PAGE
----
As National Capital Region Command (NCRCom) chief, Dolorfino oversees the Civil Military Operations (CMO) projects of 260 soldiers in the capital. On Thursday Dolorfino said 12 10-man teams, supported by policemen, will join the existing 26 teams when they are redeployed after the elections.

“Based on the directive of the chief of staff, the deployment in Metro Manila after the elections will be subject to his review and approval. It’s not definite. The additional deployment will be subjected to review,” the spokesman said.

“When you say under review, it can go both ways, [the deployment] can either be stopped or scrapped,” he added.

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Fri+00:002007-04-27T09:43:15+00:00+00:0004b+00:00Fri, 27 Apr 2007 09:43:15 +0000 22, 2006 at 12:45 am04

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Troops in ‘child warrior’ case restricted; probe continues

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By Joel Guinto
Last updated 04:39pm (Mla time) 04/27/2007

MANILA, Philippines — An Army platoon that figured in the death of a nine-year-old girl initially tagged a communist “child warrior” in Compostela Valley province has been restricted to battalion headquarters pending the results of an investigation into the incident, a military spokesman said.

Armed Forces public information officer Lieutenant Colonel Bartolome Bacarro clarified that the investigation into the case was never suspended.

“The provision of the restriction is they cannot go out of the camp without permission. The purpose is to ensure that they will be available during the conduct of the investigation,” Bacarro told reporters in Camp Aguinaldo.

On March 31, troops engaged suspected New People’s Army (NPA) guerrillas in Kahayag village, New Bataan province, leaving nine-year-old Grecil Gelacio and a soldier dead.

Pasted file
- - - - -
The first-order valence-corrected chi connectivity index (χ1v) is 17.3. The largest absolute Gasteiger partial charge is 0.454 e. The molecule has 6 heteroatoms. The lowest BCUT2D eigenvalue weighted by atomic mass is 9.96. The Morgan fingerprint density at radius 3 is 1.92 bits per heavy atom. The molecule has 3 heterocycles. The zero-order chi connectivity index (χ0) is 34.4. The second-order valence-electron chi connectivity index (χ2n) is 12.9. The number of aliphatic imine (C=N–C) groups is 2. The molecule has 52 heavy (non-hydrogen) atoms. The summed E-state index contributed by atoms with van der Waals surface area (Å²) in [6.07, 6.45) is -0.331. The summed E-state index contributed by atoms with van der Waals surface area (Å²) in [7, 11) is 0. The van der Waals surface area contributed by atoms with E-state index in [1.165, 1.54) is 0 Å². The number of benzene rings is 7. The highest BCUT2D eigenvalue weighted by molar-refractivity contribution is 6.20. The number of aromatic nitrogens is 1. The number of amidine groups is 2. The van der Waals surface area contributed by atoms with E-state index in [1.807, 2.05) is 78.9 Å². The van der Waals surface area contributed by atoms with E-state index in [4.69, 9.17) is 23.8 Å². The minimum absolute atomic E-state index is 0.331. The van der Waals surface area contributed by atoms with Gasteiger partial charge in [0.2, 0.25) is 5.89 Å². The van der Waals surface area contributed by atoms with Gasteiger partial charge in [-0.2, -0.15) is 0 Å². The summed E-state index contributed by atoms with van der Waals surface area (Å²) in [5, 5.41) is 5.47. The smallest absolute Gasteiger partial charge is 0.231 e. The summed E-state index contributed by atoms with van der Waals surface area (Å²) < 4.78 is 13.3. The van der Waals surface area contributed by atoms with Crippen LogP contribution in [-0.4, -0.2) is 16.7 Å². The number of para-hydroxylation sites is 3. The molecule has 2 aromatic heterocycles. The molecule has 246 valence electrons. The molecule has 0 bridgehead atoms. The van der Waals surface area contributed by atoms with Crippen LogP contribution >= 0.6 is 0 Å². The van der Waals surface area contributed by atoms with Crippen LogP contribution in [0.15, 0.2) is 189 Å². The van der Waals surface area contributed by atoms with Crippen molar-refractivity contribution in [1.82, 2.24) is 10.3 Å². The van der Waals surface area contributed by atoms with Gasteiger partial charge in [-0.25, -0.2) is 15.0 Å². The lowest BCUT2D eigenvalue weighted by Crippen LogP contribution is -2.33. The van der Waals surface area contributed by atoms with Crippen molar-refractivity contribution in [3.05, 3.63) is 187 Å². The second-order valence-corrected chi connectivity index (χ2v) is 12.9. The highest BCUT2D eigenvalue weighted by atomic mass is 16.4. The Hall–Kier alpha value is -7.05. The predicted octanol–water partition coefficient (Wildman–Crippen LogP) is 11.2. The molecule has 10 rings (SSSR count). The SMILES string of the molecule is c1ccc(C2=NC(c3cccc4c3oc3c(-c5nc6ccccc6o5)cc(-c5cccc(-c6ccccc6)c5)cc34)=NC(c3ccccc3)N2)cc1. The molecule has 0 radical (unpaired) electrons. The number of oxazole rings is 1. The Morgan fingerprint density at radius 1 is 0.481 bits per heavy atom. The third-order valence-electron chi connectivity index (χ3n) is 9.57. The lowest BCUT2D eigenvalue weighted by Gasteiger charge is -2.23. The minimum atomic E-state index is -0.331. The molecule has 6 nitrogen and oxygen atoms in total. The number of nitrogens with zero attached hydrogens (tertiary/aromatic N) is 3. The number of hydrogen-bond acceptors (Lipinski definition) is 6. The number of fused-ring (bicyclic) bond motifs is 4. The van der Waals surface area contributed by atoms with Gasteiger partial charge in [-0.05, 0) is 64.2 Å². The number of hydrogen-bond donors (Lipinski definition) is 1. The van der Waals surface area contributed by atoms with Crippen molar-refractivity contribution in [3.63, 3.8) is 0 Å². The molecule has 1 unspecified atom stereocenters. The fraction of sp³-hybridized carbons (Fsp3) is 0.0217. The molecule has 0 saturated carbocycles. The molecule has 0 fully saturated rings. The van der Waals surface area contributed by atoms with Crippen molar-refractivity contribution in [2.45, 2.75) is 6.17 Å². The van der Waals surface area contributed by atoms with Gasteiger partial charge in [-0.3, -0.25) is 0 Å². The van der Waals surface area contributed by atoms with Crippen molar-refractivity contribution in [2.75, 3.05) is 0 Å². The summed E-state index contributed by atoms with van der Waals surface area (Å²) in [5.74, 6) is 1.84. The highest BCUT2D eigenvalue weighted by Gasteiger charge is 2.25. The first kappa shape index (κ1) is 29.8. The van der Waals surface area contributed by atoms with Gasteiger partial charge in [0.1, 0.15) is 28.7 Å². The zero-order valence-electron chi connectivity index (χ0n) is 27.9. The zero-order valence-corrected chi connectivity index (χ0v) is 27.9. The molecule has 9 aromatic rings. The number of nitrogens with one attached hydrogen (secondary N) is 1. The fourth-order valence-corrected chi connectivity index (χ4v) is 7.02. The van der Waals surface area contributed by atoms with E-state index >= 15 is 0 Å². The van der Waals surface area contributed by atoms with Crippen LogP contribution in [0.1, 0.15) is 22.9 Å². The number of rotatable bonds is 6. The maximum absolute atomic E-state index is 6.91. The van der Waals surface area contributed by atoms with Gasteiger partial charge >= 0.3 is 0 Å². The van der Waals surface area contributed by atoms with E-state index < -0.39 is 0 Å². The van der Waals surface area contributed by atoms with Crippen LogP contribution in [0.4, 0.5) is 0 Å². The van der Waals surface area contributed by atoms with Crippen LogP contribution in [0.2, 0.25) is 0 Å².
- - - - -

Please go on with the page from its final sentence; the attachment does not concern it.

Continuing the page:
The military initially branded the girl a “child warrior,” claiming she was seen carrying an M16 rifle.

The platoon leader in the incident was identified as Second Lieutenant Francis John Gabawa. The girl’s family has filed murder charges against him.

Interviewed on Wednesday, Gabawa’s commander in the 1001st Infantry Battalion, Brigadier General Carloz Holganza, said the investigation had been suspended since the girl’s father, Gregorio Gelacio, refused to cooperate in the inquiry.

Explaining Holganza’s statement, Bacarro said: “I will just clarify that the suspended part of the investigation was on the father, but all others, the participants [in the incident], the investigation is ongoing.”

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Fri+00:002007-04-27T09:21:25+00:00+00:0004b+00:00Fri, 27 Apr 2007 09:21:25 +0000 22, 2006 at 12:45 am04

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CHR: ‘Metro troop deployment reminds of martial law’

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By Joel Guinto
Last updated 02:53pm (Mla time) 04/27/2007

MANILA, Philippines — The deployment of soldiers to depressed Metro Manila communities is reminiscent of martial law and encroaches on the duties of civilian authorities, the Commission on Human Rights (CHR) told the military on Friday.

At a dialogue Friday, CHR chair Purificacion Quisumbing told Major General Ben Dolorfino, chief of the Armed Forces’ National Capital Region Command (NCRCom) of the rights body’s “worries” over the presence of troops in the capital.


“There must be a clear policy on what the military’s role is. [This is] somewhat returning to the model during martial law. Are not government services doing this?” Quisumbing told Dolorfino, who was seated beside her at the dialogue.

“Do not relieve the civilian government of its obligation. Otherwise, the military will be the civilian government…This is contrary to the international and domestic norms of human rights,” Quisumbing said.

The CHR earlier issued a statement calling for a pullout of soldiers from the capital, saying the deployment smacked of “militarization,” but never personally made this point to military officials in public.

Quisumbing said humanitarian missions like the ones NCRCom is undertaking would be better done in conflict areas like Sulu province, where troops are battling Al Qaeda-linked militants.

“People are dying in Sulu, why not do it there? [The military should] help in areas where it is absolutely necessary, where there is armed conflict,” she said.

But Dolorfino explained the humanitarian missions in the urban communities were necessary to win people over and effectively deny the communist New People’s Army (NPA) support from the grassroots.

“The concept of war has changed. What is important is the development approach. I believe this is the more harmless approach,” he said.